Interpretation of the HRCT screening by expert radiologists leads to the correct diagnosis of LAM about 80% of the time. Diagnostic accuracy of 80% is not adequate in the setting of a life-threatening lung disease, however. When deciding whether to perform a lung biopsy, the physician must determine if the clinical context is sufficiently compelling to make a clinical diagnosis without a biopsy. In the setting of a compatible HRCT and specific corroborating clinical features, such as chylothorax, known TSC, or the presence of an angiomyolipoma in the kidney, the diagnosis of LAM can be made with reasonable certainty and lung biopsy may not be necessary. Lung biopsy should be considered when pulmonary cystic change is present without other clinical indicators and/or pulmonary cystic change on HRCT does not show the typical LAM pattern. If lung transplantation is imminent knowing the precise cause of the end stage lung disease is not usually critical and therefore a biopsy may not be helpful. Video assisted thoracoscopic lung biopsy is the preferred method if pathologic confirmation is indicated. Transbronchial biopsies have occasionally been reported to be diagnostic in LAM when HMB-45 staining is positive.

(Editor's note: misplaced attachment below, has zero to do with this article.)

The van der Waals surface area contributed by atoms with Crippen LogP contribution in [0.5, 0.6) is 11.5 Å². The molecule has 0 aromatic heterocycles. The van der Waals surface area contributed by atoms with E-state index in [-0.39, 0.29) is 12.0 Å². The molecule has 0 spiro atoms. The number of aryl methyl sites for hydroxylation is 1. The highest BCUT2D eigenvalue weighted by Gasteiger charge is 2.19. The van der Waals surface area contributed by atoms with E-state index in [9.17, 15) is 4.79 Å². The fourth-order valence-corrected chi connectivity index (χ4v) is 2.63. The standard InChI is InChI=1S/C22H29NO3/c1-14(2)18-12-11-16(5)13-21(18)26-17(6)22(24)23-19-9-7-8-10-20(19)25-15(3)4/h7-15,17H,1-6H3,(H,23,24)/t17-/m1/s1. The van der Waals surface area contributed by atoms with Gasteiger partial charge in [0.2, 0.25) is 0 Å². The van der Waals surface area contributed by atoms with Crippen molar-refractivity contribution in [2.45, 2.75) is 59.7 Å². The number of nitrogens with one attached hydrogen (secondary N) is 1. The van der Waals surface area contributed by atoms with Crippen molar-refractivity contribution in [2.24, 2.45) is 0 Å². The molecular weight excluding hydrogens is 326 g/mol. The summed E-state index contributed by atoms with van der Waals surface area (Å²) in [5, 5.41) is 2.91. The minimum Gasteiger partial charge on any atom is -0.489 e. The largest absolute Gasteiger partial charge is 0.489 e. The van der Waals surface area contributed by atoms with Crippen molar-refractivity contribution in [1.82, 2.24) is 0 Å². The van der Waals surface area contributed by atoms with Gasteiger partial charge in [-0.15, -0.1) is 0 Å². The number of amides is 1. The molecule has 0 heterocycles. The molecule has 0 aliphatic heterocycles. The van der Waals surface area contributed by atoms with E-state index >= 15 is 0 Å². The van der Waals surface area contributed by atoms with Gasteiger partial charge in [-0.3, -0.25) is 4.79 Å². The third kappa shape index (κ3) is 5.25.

The primary differential diagnoses include pulmonary Langerhan's cell histiocytosis (LCH) and emphysema. The smoking history, and the morphology of the cysts (which are devoid of distinct walls in emphysema and thicker walled, mid and upper lung zone predominant, and more irregularly shaped in LCH) can be helpful in differentiating these disorders from LAM. Diffuse nodular changes are often present in LCH and can be a distinguishing feature, but can also be confused with micronodularpneumocyte hyperplasia witch occurs in patients with TSC.